Hakuoki: Kyoto Winds
薄桜鬼 真改 風ノ章 (Hakuoki Shinkai Kaze no Shou)
Otomate / Idea Factory
Japan, 1864. Civil unrest has made the capital city a dangerous place, a fact Chizuru learns all too well when she sees men been killed. Captured by Kyoto’s patrol force, Chizuru’s death seems all but certain until both parties realize they’re searching for the same person. But why does the Shinsengumi want Chizuru’s father? And will the fires of war be put out?
Before I go into detail about Kyoto Winds, I need to explain the other Hakuoki games. The English versions Demon of the Fleeting Blossom (PSP), Memories of the Shinsengumi (3DS), and the mobile app all cover the same story, just with different bonuses. (The fighting game Warriors of the Shinsengumi contains both an alternate universe story as well as an abridged version of the original.) Players take on the role of Chizuru, a girl who ends up living with a group of warriors. Throughout the game, decisions need to be made which may boost one man’s affection. If Chizuru gets really close to one of the guys, then their story route will be unlocked. Pretty standard for a visual novel.
By far though, the best version of Hakuoki was the PlayStation 3 release Stories of the Shinsengumi. Not only did Otomate make enhancements like animated sprites, Stories of the Shinsengumi included the previously-unavailable-in-English Hakuoki fandisk, making the release two games in one. The fandisk included a series of scenes set during each bachelor’s route as well as providing a little mini-route for several men whom Chizuru couldn’t end up with.
Now that I’ve covered all that, here is the important part: Hakuoki: Kyoto Winds contains both double the content and half the content. The double is pretty obvious: there are now a whopping twelve bachelors compared to the original six. Three are characters many of us have been longing to see a full route for, and the other three are completely new characters. For the sake of this review, I’m dividing the romanceable men into three groups:
- Classics: the original six (Hijikata, Okita, Saito, Toudou, Harada, Kazama)
- Juniors: ones in the fandisk’s mini-routes that were often requested (Nagakura, Sanan, Yamazaki)
- Newbies: the brand new routes (Iba, Souma, Sakamoto)
In addition, Otomate decided to weave most of the scenes from the fandisk directly into the main story. While a lot of these events were pure fluff for the Classics (and served as the basis for the Juniors), for a lot of the guys, these additional scenes really helped detail how the couple developed feelings for each other.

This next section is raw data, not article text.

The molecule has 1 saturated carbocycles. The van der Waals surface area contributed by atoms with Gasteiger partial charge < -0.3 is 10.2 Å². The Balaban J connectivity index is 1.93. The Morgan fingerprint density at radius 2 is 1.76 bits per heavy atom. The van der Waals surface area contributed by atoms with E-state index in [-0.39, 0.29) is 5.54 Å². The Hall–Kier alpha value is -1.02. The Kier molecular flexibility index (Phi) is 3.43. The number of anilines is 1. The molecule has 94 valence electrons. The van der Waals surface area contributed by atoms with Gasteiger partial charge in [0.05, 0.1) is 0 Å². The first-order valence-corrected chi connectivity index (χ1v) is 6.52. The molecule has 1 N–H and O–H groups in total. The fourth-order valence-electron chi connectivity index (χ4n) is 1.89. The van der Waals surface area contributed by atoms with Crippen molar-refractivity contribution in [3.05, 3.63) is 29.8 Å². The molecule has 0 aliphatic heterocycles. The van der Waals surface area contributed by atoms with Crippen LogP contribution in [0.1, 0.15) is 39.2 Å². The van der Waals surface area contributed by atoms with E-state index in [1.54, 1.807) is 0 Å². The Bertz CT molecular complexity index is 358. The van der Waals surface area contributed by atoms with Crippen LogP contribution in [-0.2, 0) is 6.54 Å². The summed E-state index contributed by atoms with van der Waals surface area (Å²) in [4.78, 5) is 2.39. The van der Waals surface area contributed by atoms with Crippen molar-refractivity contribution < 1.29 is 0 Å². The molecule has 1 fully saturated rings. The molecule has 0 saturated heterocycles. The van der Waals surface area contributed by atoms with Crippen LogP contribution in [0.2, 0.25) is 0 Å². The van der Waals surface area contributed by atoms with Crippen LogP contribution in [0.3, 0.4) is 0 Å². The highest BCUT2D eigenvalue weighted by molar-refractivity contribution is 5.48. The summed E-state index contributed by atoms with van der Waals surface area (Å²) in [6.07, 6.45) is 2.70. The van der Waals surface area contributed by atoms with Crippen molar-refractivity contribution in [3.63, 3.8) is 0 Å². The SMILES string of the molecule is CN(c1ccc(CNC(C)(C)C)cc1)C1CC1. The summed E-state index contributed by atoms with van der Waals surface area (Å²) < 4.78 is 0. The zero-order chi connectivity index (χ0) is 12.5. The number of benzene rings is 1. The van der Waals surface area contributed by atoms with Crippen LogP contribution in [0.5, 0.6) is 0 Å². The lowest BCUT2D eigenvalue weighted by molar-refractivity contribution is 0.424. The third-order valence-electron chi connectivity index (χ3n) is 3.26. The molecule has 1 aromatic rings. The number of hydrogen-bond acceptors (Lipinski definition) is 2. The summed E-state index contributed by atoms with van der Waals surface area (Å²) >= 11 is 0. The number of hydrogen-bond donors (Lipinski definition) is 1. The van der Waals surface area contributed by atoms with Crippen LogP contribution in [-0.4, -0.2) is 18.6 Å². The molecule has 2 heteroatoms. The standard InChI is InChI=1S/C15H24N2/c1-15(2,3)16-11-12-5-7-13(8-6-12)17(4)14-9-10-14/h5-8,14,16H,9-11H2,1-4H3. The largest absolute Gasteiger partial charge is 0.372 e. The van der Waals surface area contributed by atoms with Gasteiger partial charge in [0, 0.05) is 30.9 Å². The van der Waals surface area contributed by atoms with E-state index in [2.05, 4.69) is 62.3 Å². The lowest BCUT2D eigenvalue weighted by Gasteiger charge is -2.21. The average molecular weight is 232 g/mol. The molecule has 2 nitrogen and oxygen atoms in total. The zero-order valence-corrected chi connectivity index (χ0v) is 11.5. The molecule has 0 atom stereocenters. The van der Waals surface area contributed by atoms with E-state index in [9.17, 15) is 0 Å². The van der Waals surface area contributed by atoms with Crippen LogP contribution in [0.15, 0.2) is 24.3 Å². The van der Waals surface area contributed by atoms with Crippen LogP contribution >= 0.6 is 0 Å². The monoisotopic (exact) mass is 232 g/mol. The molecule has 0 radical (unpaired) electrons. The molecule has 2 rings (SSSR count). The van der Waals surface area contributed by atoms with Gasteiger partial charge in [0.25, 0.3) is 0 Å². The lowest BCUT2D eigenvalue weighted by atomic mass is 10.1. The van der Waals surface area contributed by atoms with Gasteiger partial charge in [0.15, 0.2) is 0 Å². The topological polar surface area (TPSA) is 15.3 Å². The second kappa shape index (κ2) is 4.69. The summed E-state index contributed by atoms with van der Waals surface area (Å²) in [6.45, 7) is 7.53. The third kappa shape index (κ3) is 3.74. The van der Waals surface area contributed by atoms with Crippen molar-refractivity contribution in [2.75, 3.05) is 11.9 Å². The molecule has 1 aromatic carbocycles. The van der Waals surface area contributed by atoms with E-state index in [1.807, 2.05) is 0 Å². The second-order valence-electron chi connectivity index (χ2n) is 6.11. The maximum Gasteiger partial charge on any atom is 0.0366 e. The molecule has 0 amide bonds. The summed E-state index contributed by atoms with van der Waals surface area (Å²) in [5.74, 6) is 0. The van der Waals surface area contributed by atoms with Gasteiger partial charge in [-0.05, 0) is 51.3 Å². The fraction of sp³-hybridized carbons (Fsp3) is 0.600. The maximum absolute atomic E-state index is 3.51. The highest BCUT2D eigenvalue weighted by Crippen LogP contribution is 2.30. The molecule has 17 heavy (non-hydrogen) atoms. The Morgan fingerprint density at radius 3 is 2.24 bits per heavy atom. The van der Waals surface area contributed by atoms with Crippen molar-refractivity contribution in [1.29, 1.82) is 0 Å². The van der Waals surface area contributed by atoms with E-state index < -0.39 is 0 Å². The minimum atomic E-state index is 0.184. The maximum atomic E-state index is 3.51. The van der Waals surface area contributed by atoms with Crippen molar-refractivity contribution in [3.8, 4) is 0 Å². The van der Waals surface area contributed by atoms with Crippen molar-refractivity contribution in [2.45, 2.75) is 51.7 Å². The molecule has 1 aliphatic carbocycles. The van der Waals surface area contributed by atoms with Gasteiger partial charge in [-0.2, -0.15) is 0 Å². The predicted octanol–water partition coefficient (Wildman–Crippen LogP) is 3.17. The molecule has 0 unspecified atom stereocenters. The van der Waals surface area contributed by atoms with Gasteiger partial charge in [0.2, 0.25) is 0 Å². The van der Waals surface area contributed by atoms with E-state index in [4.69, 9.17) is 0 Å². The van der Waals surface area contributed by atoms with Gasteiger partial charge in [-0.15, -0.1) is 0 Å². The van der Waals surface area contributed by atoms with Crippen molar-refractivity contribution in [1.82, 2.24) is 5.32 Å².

Now, for the half. This is no doubt the most disappointing aspect of Kyoto Winds. The game goes through the common route and then the first chapter of the character routes (up to Chapter 4 in the original game with some added liberties to provide room for bad endings) and then ends. This means a lot of the game feels repetitive. In fact, almost every route ends with the same scene and even the same narration dialogue! Sure, Chizuru may prove herself as a loyal comrade or spend her free time in different ways depending on the choices you make, but with so much left unresolved, I was often left with a hollow feeling. If you buy Kyoto Winds, you are pretty much committing yourself to buying two games. For those who have played one of the Hakuoki games before, this may mean quite an investment for six new routes. (Less than that if you factor in some of the Juniors’ sequences originated from Stories, but at least Kazama’s route is now very different.) I think both games probably could have fit on one Vita cartridge, and Japan has an upcoming 2-in-1 PS4 release. Either option would have been better.
Fortunately, Kyoto Winds makes other changes. I’ll be detailing these differences throughout the review, but here’s a quick one: the Record of Service is actually useful. You can jump to a chapter and not worry about having too low of a romance gauge. While this is not quite as useful as it will be in the sequel, the Record of Service may be needed if you want to read 100% of the game. It is easily to miss some scenes if you don’t choose the right trigger and have high enough romance. The game can be surprisingly sneaky.